Another highlight for me, from a learning and cultural perspective, was when I was a quantitative analyst and carried out a large project for a US bank that had activities in London and Brussels. It was centred around the notion of governance and the soft side of risk management. I was in fact the lead Partner for EY, with a large team of experts in internal audit, compliance and risk management. I was in charge of putting all of the information together to present to the client, and it was such a new experience for me. Adding to the learning experience was the fact that it was in such a soft topic, an area which was not within my preferred realm of quantitative analytics, which allowed me to build on my communication and presentation skills. Getting positive feedback from senior stakeholders and my fellow colleagues made this experience much more memorable. The final aspect of this project that made it memorable was the fact that I got the opportunity to see how different cultures influence the effectiveness of an organisation where documentation and presentation procedures may differ.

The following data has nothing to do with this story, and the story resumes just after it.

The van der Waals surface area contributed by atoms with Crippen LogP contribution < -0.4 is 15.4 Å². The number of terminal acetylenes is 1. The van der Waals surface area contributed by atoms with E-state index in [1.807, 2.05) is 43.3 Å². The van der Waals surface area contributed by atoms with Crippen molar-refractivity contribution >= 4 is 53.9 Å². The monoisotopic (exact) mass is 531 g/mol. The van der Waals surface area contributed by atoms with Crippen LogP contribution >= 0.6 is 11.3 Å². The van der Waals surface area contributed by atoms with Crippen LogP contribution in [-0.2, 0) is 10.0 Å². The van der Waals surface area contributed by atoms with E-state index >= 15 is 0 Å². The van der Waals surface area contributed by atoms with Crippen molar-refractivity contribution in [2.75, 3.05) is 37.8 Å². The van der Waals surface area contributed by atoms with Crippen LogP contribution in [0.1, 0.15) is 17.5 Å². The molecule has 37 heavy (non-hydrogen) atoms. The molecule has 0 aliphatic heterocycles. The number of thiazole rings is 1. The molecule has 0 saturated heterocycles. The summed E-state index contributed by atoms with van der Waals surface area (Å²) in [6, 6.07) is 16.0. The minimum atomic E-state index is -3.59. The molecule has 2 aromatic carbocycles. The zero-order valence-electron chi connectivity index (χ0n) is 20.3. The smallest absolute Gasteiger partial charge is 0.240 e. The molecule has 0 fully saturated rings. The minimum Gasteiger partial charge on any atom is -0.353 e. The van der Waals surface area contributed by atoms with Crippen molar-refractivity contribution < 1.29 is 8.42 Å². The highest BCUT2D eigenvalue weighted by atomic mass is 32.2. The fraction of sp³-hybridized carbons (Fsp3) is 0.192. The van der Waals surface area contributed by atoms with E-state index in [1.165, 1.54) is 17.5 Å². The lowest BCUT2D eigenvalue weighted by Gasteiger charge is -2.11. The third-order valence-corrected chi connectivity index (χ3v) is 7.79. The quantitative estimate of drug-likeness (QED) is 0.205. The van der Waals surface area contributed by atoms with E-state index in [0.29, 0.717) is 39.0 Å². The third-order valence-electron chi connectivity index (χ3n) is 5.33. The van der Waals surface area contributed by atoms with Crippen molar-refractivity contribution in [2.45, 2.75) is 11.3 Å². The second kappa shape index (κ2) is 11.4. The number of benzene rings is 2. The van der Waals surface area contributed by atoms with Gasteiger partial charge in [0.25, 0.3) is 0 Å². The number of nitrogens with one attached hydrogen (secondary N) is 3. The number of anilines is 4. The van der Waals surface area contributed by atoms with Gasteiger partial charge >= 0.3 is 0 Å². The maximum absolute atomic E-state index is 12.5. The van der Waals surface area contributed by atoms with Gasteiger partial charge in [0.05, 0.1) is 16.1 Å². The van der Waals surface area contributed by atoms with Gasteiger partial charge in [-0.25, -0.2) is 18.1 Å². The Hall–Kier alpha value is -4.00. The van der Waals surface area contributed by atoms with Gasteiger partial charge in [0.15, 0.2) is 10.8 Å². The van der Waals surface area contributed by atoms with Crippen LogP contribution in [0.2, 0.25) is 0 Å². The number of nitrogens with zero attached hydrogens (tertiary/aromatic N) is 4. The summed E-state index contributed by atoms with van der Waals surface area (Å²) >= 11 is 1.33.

What do you look for in new recruits?
The first thing would actually be an absolute disrespect of authority. This is based on my own personal scientific spirit, as in a lot of what we do and certainly in my time at the firm, I have very little time to actually think about different topics and reflect on them. Whilst I may have more experience than some of my junior colleagues, I want them to have no fear in the ability to come to me and protect me against my own mistakes. I also don’t want to see any hierarchy amongst my team I just want to see the value of the argument, and for them to all feel that their opinion is heard and respected.